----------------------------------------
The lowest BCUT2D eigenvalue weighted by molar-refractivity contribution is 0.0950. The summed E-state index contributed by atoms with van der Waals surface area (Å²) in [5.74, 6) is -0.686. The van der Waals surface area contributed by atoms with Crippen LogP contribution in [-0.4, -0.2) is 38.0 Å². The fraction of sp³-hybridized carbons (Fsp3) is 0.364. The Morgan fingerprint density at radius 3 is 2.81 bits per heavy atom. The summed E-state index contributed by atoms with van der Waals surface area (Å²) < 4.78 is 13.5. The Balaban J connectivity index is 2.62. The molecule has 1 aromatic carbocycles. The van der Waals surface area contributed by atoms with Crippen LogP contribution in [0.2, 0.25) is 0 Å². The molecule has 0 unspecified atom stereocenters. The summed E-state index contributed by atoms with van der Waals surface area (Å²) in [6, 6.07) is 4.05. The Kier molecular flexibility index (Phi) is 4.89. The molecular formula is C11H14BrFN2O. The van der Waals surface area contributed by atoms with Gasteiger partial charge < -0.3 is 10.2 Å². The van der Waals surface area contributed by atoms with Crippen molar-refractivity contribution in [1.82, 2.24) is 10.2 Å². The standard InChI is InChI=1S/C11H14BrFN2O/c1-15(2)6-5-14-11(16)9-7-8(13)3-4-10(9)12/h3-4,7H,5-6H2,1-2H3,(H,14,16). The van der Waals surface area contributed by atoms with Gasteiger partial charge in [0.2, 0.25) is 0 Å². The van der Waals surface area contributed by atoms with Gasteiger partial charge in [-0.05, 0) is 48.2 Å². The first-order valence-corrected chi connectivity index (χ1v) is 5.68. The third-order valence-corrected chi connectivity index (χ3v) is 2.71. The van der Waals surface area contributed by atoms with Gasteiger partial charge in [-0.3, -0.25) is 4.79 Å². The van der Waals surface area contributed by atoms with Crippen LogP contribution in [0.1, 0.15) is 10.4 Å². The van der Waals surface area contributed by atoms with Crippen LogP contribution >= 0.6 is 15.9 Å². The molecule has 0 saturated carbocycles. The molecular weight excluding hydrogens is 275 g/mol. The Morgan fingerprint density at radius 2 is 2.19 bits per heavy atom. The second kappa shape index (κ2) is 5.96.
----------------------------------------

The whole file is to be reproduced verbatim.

The lowest BCUT2D eigenvalue weighted by molar-refractivity contribution is 0.0950. The summed E-state index contributed by atoms with van der Waals surface area (Å²) in [5.74, 6) is -0.686. The van der Waals surface area contributed by atoms with Crippen LogP contribution in [-0.4, -0.2) is 38.0 Å². The fraction of sp³-hybridized carbons (Fsp3) is 0.364. The Morgan fingerprint density at radius 3 is 2.81 bits per heavy atom. The summed E-state index contributed by atoms with van der Waals surface area (Å²) < 4.78 is 13.5. The Balaban J connectivity index is 2.62. The molecule has 1 aromatic carbocycles. The van der Waals surface area contributed by atoms with Crippen LogP contribution in [0.2, 0.25) is 0 Å². The molecule has 0 unspecified atom stereocenters. The summed E-state index contributed by atoms with van der Waals surface area (Å²) in [6, 6.07) is 4.05. The Kier molecular flexibility index (Phi) is 4.89. The molecular formula is C11H14BrFN2O. The van der Waals surface area contributed by atoms with Gasteiger partial charge < -0.3 is 10.2 Å². The van der Waals surface area contributed by atoms with Crippen molar-refractivity contribution in [1.82, 2.24) is 10.2 Å². The standard InChI is InChI=1S/C11H14BrFN2O/c1-15(2)6-5-14-11(16)9-7-8(13)3-4-10(9)12/h3-4,7H,5-6H2,1-2H3,(H,14,16). The van der Waals surface area contributed by atoms with Gasteiger partial charge in [0.2, 0.25) is 0 Å². The van der Waals surface area contributed by atoms with Gasteiger partial charge in [-0.05, 0) is 48.2 Å². The first-order valence-corrected chi connectivity index (χ1v) is 5.68. The third-order valence-corrected chi connectivity index (χ3v) is 2.71. The van der Waals surface area contributed by atoms with Gasteiger partial charge in [-0.3, -0.25) is 4.79 Å². The van der Waals surface area contributed by atoms with Crippen LogP contribution in [0.1, 0.15) is 10.4 Å². The van der Waals surface area contributed by atoms with Crippen LogP contribution >= 0.6 is 15.9 Å². The molecule has 0 saturated carbocycles. The molecular weight excluding hydrogens is 275 g/mol. The Morgan fingerprint density at radius 2 is 2.19 bits per heavy atom. The second kappa shape index (κ2) is 5.96.